Last week I gave a bunch of visiting UCLA students a talk on the sonnets.

One of them, a very kind Natalie de Luna, wrote up the talk:

Crystal reminded us to keep in mind the brilliance of Shakes where every punctuation, every caesura, every capitalization is there for a reason. Every imperfect iambic pentameter line is meant to show the character’s distraught brokenness.

He had us each perform the sonnets, many people took the creative notch up a bit as they turned the sonnets into a funky rap, or brought it down to a mellow tone, with doubled voices emphasizing capitalized letters and the melancholy of Sonnet 29.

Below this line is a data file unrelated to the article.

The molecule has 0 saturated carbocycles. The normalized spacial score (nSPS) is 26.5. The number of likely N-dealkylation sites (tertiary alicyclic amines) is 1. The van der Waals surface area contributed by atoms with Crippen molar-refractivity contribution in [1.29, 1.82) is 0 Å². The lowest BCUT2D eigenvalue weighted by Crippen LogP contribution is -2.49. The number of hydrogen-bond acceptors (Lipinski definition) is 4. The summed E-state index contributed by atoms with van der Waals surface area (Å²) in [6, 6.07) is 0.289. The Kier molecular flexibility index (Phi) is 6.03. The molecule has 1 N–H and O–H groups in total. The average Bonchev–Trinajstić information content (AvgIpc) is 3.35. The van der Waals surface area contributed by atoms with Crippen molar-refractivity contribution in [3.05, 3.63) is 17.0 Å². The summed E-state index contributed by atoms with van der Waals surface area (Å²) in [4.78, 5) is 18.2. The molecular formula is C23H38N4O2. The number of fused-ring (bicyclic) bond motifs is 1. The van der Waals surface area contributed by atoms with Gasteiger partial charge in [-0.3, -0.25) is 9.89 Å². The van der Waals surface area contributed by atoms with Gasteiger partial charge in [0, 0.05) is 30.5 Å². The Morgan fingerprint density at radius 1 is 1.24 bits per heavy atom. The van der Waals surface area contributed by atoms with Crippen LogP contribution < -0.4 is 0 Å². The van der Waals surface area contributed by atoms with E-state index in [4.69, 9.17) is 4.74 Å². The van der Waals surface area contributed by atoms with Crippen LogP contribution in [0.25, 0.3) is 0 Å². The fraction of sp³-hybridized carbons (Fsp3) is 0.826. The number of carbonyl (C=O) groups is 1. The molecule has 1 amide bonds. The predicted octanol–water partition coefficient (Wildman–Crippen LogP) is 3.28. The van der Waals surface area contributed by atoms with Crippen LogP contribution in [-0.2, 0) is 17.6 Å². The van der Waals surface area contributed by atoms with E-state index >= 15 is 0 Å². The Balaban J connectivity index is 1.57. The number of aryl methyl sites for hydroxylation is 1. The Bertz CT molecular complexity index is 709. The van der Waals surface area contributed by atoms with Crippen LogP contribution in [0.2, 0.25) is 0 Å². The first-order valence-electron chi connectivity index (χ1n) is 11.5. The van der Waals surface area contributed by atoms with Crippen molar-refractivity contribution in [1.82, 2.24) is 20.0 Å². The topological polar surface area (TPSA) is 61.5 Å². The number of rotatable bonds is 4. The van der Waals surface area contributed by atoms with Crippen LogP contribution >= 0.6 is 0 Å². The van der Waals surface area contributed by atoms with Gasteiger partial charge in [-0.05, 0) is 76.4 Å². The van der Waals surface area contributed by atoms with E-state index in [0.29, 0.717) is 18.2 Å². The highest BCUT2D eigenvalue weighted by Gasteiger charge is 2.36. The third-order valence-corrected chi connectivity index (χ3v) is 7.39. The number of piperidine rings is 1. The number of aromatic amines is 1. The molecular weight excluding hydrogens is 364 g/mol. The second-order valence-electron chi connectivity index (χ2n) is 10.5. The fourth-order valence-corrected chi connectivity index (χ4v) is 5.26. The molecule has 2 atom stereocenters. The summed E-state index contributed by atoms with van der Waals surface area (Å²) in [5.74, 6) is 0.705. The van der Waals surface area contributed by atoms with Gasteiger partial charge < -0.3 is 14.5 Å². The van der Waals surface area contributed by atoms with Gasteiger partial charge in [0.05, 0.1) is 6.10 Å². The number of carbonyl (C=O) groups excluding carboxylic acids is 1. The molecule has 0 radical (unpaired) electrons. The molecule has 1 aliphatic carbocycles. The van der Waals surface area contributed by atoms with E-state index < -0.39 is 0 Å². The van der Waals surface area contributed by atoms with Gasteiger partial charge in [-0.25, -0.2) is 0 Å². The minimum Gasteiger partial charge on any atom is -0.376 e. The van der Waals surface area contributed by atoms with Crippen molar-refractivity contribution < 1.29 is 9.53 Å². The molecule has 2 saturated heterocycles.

And here’s Kelsey Sharpe’s report of the session, with a couple of videos:

As Crystal’s great desire is for people to perform, rather than just read, Shakespeare, he told us that he wanted every one of our 60-odd members to say at least one line before leaving. After a massive circle-reading of Sonnet 29, he asked us to come up in our groups and perform it for the rest of the room. One brave volunteer then read the entire sonnet to the class, and the session ended with Crystal stressing once more the need for everybody to experience performing Shakespeare — to “get the words off of the page and into [our] mouths.”